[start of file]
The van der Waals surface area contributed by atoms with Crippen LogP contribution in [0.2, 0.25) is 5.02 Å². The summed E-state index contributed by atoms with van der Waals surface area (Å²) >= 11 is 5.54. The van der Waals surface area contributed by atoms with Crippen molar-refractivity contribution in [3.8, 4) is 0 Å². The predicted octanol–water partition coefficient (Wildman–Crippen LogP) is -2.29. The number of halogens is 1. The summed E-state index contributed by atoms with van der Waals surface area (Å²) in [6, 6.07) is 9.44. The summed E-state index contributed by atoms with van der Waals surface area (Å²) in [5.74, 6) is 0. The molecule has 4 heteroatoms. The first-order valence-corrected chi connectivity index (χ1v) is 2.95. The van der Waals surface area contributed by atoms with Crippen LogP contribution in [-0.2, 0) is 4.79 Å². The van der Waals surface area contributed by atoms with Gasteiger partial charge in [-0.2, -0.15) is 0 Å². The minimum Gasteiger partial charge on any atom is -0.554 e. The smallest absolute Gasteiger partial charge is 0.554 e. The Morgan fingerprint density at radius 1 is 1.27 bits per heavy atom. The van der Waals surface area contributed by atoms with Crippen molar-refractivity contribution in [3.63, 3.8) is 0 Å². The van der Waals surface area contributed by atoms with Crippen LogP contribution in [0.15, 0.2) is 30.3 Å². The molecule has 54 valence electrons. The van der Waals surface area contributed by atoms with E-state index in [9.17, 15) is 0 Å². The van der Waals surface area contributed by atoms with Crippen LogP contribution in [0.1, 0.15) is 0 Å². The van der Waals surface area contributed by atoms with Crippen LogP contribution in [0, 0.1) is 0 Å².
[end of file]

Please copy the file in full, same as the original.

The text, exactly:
The van der Waals surface area contributed by atoms with Crippen LogP contribution in [0.2, 0.25) is 5.02 Å². The summed E-state index contributed by atoms with van der Waals surface area (Å²) >= 11 is 5.54. The van der Waals surface area contributed by atoms with Crippen molar-refractivity contribution in [3.8, 4) is 0 Å². The predicted octanol–water partition coefficient (Wildman–Crippen LogP) is -2.29. The number of halogens is 1. The summed E-state index contributed by atoms with van der Waals surface area (Å²) in [6, 6.07) is 9.44. The summed E-state index contributed by atoms with van der Waals surface area (Å²) in [5.74, 6) is 0. The molecule has 4 heteroatoms. The first-order valence-corrected chi connectivity index (χ1v) is 2.95. The van der Waals surface area contributed by atoms with Crippen LogP contribution in [-0.2, 0) is 4.79 Å². The van der Waals surface area contributed by atoms with Gasteiger partial charge in [-0.2, -0.15) is 0 Å². The minimum Gasteiger partial charge on any atom is -0.554 e. The smallest absolute Gasteiger partial charge is 0.554 e. The Morgan fingerprint density at radius 1 is 1.27 bits per heavy atom. The van der Waals surface area contributed by atoms with Crippen molar-refractivity contribution in [3.63, 3.8) is 0 Å². The van der Waals surface area contributed by atoms with Crippen LogP contribution in [0.15, 0.2) is 30.3 Å². The molecule has 54 valence electrons. The van der Waals surface area contributed by atoms with E-state index in [9.17, 15) is 0 Å². The van der Waals surface area contributed by atoms with Crippen LogP contribution in [0.1, 0.15) is 0 Å². The van der Waals surface area contributed by atoms with Crippen LogP contribution in [0, 0.1) is 0 Å².